Maybe the Speaker started something. If men are now allowed to cry in public, the one writing these words have certainly availed himself of this new privilege in the past two weeks. From hearing that Congresswoman Giffords had opened her eyes and the heroism of so many who allowed her to live, and saved as many lives as possible when her fears were realized and a young man who was so easily able to purchase a gun to kill her, to hearing again the first words I can recall having been spoken as a president was inaugurated, the tears have flown very freely.
They came while praying for Congresswoman Gifford’s recovery, when I heard that the woman who wrote the music to the very words Reform Jews say in those circumstances, herself died of the pneumonia which resulted from a too brief lifetime filled with illness. They came when watching others sing songs of praise to that woman, Debbie Friedman, and then a few days later, when watching fourth graders in Washington D.C. read the famous words spoken there by Dr, Martin Luther King, Jr, in the summer of 1963. And it is completely impossible to stay dry eyed as the nation listened again the words that first entered the unformed mind of an eight year old who has felt for every minute since then the need to fulfill the President’s command that he ask what he can do for his country.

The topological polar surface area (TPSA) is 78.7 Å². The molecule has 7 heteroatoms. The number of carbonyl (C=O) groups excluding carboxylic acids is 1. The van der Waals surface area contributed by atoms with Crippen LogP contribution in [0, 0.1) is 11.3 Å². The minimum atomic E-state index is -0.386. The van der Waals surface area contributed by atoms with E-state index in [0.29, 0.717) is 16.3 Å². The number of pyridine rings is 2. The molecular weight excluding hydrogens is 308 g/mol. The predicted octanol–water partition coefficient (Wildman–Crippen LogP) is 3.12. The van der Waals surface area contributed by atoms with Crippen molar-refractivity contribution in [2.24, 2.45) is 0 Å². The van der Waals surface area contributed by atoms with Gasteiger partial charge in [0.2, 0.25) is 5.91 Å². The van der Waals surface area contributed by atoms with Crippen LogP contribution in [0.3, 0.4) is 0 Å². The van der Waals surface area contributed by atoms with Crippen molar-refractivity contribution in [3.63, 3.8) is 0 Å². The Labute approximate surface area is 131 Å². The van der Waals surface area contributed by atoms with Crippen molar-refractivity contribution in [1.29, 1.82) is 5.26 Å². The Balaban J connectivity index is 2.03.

It was the first civil event which remains in my memory bank. I saw it because school was cancelled by the northeastern snow storm that day and there was nothing else on television. Much of what President Kennedy said that day meant nothing to me, but some it hit home in an unformed mind where its words, repeated so many times since then, are fully etched today.
The speech itself has been quoted under this name so many times, it seems pointless to do so in any great length here. The NBC News coverage anchored, of course, by Chet Huntley and David Brinkley has been posted for some time and is well worth the hour plus it takes to watch.
That coverage could cause a tear or two to be shed because of how long gone that hopeful time seems to be. A recent book about the speech by Thurston Clarke is fascinating particularly in what it says about President Kennedy himself and how foreign his approach to the speech, much less the presidency itself, is to today’s way of thinking (or of avoiding thought).
In putting the speech and its crafting in context, Clarke returns the original meaning the President intended when he told the world that we would
pay any price, bear any burden, meet any hardship, support any friend, oppose any foe, in order to assure the survival and the success of liberty
was not a call to arms (“though arms we need”) but a foreshadow of the signature line of the speech:
And so, my fellow Americans: ask not what your country can do for you–ask what you can do for your country
These words reached the people inspired by them, including this Public Servant, in a much different world than we live in today. It was a world of limitless possibilities, as “President Barlet” described it more recently and not a place where every new idea is met with skepticism and doubt.